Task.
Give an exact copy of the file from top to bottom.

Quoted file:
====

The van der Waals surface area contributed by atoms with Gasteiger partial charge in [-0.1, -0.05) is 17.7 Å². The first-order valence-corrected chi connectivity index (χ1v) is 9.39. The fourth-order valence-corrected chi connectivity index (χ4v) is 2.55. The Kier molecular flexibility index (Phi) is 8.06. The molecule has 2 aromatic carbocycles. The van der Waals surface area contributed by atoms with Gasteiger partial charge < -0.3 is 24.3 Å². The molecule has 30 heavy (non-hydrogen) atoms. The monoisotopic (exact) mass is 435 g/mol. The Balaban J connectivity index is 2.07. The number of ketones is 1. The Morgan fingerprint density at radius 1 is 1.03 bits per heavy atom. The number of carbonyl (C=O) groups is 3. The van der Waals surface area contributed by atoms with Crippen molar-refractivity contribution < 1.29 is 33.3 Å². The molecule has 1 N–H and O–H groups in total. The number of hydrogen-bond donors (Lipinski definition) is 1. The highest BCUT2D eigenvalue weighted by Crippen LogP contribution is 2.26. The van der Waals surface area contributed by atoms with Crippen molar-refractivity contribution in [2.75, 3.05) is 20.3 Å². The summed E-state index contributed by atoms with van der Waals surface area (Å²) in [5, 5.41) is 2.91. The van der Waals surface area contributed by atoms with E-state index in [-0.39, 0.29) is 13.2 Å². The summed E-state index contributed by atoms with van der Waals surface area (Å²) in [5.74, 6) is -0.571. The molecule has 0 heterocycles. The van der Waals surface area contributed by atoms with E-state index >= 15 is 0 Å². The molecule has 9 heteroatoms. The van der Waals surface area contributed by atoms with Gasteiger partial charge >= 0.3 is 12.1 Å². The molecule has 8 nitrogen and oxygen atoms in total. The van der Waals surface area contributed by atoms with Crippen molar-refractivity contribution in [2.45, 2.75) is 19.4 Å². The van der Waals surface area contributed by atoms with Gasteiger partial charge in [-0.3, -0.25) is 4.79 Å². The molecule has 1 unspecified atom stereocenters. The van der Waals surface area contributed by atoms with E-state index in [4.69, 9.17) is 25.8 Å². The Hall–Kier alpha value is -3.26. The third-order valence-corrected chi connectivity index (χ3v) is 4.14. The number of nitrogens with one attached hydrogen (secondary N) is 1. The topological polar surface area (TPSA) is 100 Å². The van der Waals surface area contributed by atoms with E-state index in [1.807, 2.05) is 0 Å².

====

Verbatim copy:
The van der Waals surface area contributed by atoms with Gasteiger partial charge in [-0.1, -0.05) is 17.7 Å². The first-order valence-corrected chi connectivity index (χ1v) is 9.39. The fourth-order valence-corrected chi connectivity index (χ4v) is 2.55. The Kier molecular flexibility index (Phi) is 8.06. The molecule has 2 aromatic carbocycles. The van der Waals surface area contributed by atoms with Gasteiger partial charge < -0.3 is 24.3 Å². The molecule has 30 heavy (non-hydrogen) atoms. The monoisotopic (exact) mass is 435 g/mol. The Balaban J connectivity index is 2.07. The number of ketones is 1. The Morgan fingerprint density at radius 1 is 1.03 bits per heavy atom. The number of carbonyl (C=O) groups is 3. The van der Waals surface area contributed by atoms with Crippen molar-refractivity contribution < 1.29 is 33.3 Å². The molecule has 1 N–H and O–H groups in total. The number of hydrogen-bond donors (Lipinski definition) is 1. The highest BCUT2D eigenvalue weighted by Crippen LogP contribution is 2.26. The van der Waals surface area contributed by atoms with Crippen molar-refractivity contribution in [2.75, 3.05) is 20.3 Å². The summed E-state index contributed by atoms with van der Waals surface area (Å²) in [5, 5.41) is 2.91. The van der Waals surface area contributed by atoms with E-state index in [-0.39, 0.29) is 13.2 Å². The summed E-state index contributed by atoms with van der Waals surface area (Å²) in [5.74, 6) is -0.571. The molecule has 0 heterocycles. The van der Waals surface area contributed by atoms with E-state index >= 15 is 0 Å². The molecule has 9 heteroatoms. The van der Waals surface area contributed by atoms with Gasteiger partial charge >= 0.3 is 12.1 Å². The molecule has 8 nitrogen and oxygen atoms in total. The van der Waals surface area contributed by atoms with Crippen molar-refractivity contribution in [2.45, 2.75) is 19.4 Å². The van der Waals surface area contributed by atoms with Gasteiger partial charge in [-0.3, -0.25) is 4.79 Å². The molecule has 1 unspecified atom stereocenters. The van der Waals surface area contributed by atoms with E-state index in [4.69, 9.17) is 25.8 Å². The Hall–Kier alpha value is -3.26. The third-order valence-corrected chi connectivity index (χ3v) is 4.14. The number of nitrogens with one attached hydrogen (secondary N) is 1. The topological polar surface area (TPSA) is 100 Å². The van der Waals surface area contributed by atoms with E-state index in [1.807, 2.05) is 0 Å².